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TOP 500 REVIEWERon 20 April 2010
Whilst summering with her father and her two half-sisters on the Baltic isle of Hammarso, Erica forms a friendship with oddball, Ragnar. When Erica reaches her teens and is worried about what her peers may think, she dumps Ragnar, with tragic consequences for everyone.
Twenty-five years later, returning to visit their elderly father, the three women confront an old family secret whilst remembering the last summer of their childhood.
The fragility of human relationships is a strong theme running through this novel. The women try to recover some stability back into their lives by facing up to the events that took place during that last visit to Hammarso.
This book holds a wonderful story of childhood memories and unspoken family secrets.
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TOP 500 REVIEWERon 25 May 2016
Linn Ullmann’s fourth novel, translated from the Norwegian by Sarah Death, tells the story of three stepsisters of the respected gynaecologist Isak Lovenstad, a pioneer of ultrasound in pregnancy, - Erika, Laura and Molly - who are planning to meet him for the first time in 25 years.

Following the death of his wife Rosa, Isak lives alone on the isolated Swedish island of Hammarsö in the Baltic Sea and has told his daughters that, at 84, he is contemplating suicide. In the summer tourists to the island outnumber locals with many coming for the annual Pageant of art and life.

Appreciation of this elegiac novel is heightened since author is daughter of the actress Liv Ullmann and Ingmar Bergman, the film director, who had eight older children by five different women. Ullmann being the only mother that he did not marry. For much of his life Bergman lived on the small island of Fårö and, in 1967 he, Liv and Linn Ullmann, lived together in his house at Hammars.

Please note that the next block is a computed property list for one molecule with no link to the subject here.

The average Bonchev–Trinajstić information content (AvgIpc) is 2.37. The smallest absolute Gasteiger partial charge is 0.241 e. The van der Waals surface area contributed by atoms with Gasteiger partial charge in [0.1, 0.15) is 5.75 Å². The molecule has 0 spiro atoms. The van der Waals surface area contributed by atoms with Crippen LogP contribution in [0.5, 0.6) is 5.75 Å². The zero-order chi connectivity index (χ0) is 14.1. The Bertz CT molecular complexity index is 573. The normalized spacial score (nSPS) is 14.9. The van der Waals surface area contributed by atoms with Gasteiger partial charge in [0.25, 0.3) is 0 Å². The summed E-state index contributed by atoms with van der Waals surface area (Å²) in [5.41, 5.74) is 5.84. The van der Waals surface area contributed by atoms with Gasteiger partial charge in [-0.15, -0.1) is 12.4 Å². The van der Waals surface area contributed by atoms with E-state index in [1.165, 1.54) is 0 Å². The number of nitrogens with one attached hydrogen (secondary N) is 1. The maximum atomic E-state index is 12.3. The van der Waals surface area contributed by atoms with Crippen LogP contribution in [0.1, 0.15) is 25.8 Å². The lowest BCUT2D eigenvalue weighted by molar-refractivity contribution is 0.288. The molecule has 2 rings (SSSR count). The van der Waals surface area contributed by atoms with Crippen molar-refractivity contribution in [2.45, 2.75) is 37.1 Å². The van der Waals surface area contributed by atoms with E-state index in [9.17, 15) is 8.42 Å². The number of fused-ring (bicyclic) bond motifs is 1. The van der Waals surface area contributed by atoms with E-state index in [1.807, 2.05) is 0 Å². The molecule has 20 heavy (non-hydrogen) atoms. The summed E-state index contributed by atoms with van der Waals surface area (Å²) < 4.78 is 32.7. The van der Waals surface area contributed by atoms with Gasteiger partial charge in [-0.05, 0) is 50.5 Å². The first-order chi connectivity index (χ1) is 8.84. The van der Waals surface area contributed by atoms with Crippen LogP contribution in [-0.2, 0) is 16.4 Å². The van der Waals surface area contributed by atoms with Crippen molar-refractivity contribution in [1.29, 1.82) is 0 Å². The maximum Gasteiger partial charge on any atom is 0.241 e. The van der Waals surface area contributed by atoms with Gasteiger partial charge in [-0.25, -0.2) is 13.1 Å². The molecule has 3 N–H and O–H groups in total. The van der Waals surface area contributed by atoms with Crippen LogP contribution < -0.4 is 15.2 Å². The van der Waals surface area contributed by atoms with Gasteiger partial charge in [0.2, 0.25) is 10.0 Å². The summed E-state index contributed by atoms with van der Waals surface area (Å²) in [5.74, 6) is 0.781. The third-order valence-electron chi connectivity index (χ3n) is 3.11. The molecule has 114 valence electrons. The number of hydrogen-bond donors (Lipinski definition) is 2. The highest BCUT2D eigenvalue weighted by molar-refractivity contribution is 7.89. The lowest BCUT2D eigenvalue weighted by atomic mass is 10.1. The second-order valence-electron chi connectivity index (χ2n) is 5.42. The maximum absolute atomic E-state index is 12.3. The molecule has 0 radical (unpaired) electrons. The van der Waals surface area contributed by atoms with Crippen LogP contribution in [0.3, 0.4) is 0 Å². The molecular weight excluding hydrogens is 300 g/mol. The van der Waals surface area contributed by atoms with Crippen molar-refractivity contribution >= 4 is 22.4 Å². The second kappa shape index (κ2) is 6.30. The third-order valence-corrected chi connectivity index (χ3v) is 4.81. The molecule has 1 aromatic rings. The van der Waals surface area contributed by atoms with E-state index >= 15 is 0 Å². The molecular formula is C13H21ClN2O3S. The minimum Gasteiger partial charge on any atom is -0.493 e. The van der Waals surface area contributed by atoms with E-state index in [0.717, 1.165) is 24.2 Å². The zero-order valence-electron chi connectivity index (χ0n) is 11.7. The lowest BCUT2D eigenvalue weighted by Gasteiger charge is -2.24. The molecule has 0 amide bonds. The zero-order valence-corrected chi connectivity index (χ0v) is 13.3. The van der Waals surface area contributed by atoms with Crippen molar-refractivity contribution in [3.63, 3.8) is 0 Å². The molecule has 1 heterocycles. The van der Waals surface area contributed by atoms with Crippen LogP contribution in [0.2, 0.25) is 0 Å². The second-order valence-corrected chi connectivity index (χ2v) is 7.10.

Whilst the daughters are to the fore, through the memories of Erika as she travels back to meet her sisters on the island through bitter winter weather, it is Isak who overshadows the story and his relationship to Lear is evident. Whilst Shakespeare’s King was blind, Isak’s use of ultrasound enables him to see inside women [‘he saw them on a screen. A throbbing fetal (sic) heart. The outline of a brain, looking like a shriveled date. The shadow of two babies instead of one in the mother’s womb.’]

Isak remains shadowy, being seen as an all-powerful radiant God-figure [‘Laura, who knew their father best, used to say Isak could hear everything. He could hear what Laura and Erika were saying to each other, even if they were a long way off. He could even hear what they were thinking. Words and thoughts could be picked up and registered as dots and lines on a screen to make a picture.’] The sisters’ lives link periphally, family ties being loose, with their emotional inheritance resulting in each unable to maintain family relationships.

The key year is 1979, one of the hottest summers ever, when Erika is an impressionable teenager and Molly is just five. Erika, part of a group of teenagers in thrall to the beautiful but cruel Marion, finds herself torn between her feelings for Ragnar, whose horn-shaped facial birthmark makes him a figure of ridicule for Marion and her friends, and her desperate need to be part of the group. Erika is dominated emotionally and sexually by Marion and betrays Ragnar’s friendship and devotion. Isak remains unaware and uninterested in the effect that he might have on his daughters, making it harder to understand just why they want to see him again.

We are led to believe that all the main characters have been scarred by the events of that summer, and that Isak shoulders much of the responsibility. The closing pages of the book might initially feel disappointing since they offer little in the way of resolution; however, given the long and meticulous building of the narrative it is ultimately more satisfying that a complete tying up of loose ends. The reader, like the sisters, is left travelling.

This book slowly opens up to reveal a great understanding of childbirth and childhood, the frustrations of ageing and the evocative barrenness of the island. It is unlikely to satisfy an impatient reader but may interest lovers of the tick.
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